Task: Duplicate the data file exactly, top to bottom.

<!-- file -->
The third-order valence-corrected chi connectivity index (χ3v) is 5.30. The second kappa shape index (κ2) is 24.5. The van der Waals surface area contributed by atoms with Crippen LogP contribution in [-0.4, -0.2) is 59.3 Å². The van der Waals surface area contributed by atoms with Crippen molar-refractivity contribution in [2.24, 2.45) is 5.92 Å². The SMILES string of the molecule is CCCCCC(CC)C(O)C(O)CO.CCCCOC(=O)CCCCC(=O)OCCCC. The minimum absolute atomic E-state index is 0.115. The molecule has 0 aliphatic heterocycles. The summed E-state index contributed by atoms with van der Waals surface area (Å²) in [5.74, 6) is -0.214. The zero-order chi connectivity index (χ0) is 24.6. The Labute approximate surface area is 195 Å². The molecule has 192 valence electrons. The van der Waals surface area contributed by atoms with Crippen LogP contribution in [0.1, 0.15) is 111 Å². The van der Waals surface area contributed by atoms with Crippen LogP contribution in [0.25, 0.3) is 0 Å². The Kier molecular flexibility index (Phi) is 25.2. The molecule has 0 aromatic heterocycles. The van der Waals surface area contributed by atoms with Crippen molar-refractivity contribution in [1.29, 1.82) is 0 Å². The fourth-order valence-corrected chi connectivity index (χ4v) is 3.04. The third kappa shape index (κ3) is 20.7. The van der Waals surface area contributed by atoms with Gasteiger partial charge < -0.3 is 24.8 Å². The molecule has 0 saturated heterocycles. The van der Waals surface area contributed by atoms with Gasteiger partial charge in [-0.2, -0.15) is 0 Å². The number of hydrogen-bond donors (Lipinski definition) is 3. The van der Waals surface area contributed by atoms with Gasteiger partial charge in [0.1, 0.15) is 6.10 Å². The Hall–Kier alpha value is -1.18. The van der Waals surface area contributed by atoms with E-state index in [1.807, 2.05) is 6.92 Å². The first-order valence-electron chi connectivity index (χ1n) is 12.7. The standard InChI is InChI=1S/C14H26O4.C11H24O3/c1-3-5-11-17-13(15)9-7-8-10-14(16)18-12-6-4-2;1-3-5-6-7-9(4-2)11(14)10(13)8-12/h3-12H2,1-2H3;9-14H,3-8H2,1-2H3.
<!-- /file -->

The third-order valence-corrected chi connectivity index (χ3v) is 5.30. The second kappa shape index (κ2) is 24.5. The van der Waals surface area contributed by atoms with Crippen LogP contribution in [-0.4, -0.2) is 59.3 Å². The van der Waals surface area contributed by atoms with Crippen molar-refractivity contribution in [2.24, 2.45) is 5.92 Å². The SMILES string of the molecule is CCCCCC(CC)C(O)C(O)CO.CCCCOC(=O)CCCCC(=O)OCCCC. The minimum absolute atomic E-state index is 0.115. The molecule has 0 aliphatic heterocycles. The summed E-state index contributed by atoms with van der Waals surface area (Å²) in [5.74, 6) is -0.214. The zero-order chi connectivity index (χ0) is 24.6. The Labute approximate surface area is 195 Å². The molecule has 192 valence electrons. The van der Waals surface area contributed by atoms with Crippen LogP contribution in [0.1, 0.15) is 111 Å². The van der Waals surface area contributed by atoms with Crippen LogP contribution in [0.25, 0.3) is 0 Å². The Kier molecular flexibility index (Phi) is 25.2. The molecule has 0 aromatic heterocycles. The van der Waals surface area contributed by atoms with Crippen molar-refractivity contribution in [1.29, 1.82) is 0 Å². The fourth-order valence-corrected chi connectivity index (χ4v) is 3.04. The third kappa shape index (κ3) is 20.7. The van der Waals surface area contributed by atoms with Gasteiger partial charge < -0.3 is 24.8 Å². The molecule has 0 saturated heterocycles. The van der Waals surface area contributed by atoms with Gasteiger partial charge in [-0.2, -0.15) is 0 Å². The number of hydrogen-bond donors (Lipinski definition) is 3. The van der Waals surface area contributed by atoms with Gasteiger partial charge in [0.1, 0.15) is 6.10 Å². The Hall–Kier alpha value is -1.18. The van der Waals surface area contributed by atoms with E-state index in [1.807, 2.05) is 6.92 Å². The first-order valence-electron chi connectivity index (χ1n) is 12.7. The standard InChI is InChI=1S/C14H26O4.C11H24O3/c1-3-5-11-17-13(15)9-7-8-10-14(16)18-12-6-4-2;1-3-5-6-7-9(4-2)11(14)10(13)8-12/h3-12H2,1-2H3;9-14H,3-8H2,1-2H3.